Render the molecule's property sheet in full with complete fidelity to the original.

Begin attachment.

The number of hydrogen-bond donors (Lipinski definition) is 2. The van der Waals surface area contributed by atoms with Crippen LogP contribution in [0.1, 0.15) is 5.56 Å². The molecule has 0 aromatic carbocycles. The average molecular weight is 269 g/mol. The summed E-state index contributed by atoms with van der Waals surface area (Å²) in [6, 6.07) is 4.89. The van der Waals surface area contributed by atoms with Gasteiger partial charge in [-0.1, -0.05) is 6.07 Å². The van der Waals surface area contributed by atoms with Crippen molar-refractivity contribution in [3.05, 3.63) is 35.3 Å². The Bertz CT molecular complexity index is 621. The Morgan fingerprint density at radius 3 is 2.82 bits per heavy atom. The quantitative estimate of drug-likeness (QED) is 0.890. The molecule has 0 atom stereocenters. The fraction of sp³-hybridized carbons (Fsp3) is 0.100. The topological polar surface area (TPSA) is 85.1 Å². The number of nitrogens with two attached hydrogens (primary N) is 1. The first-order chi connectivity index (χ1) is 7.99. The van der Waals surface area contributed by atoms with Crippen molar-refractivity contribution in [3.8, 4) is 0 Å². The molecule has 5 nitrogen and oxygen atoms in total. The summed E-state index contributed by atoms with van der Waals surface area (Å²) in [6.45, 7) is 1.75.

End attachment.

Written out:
The number of hydrogen-bond donors (Lipinski definition) is 2. The van der Waals surface area contributed by atoms with Crippen LogP contribution in [0.1, 0.15) is 5.56 Å². The molecule has 0 aromatic carbocycles. The average molecular weight is 269 g/mol. The summed E-state index contributed by atoms with van der Waals surface area (Å²) in [6, 6.07) is 4.89. The van der Waals surface area contributed by atoms with Gasteiger partial charge in [-0.1, -0.05) is 6.07 Å². The van der Waals surface area contributed by atoms with Crippen molar-refractivity contribution in [3.05, 3.63) is 35.3 Å². The Bertz CT molecular complexity index is 621. The Morgan fingerprint density at radius 3 is 2.82 bits per heavy atom. The quantitative estimate of drug-likeness (QED) is 0.890. The molecule has 0 atom stereocenters. The fraction of sp³-hybridized carbons (Fsp3) is 0.100. The topological polar surface area (TPSA) is 85.1 Å². The number of nitrogens with two attached hydrogens (primary N) is 1. The first-order chi connectivity index (χ1) is 7.99. The van der Waals surface area contributed by atoms with Crippen molar-refractivity contribution in [3.8, 4) is 0 Å². The molecule has 5 nitrogen and oxygen atoms in total. The summed E-state index contributed by atoms with van der Waals surface area (Å²) in [6.45, 7) is 1.75.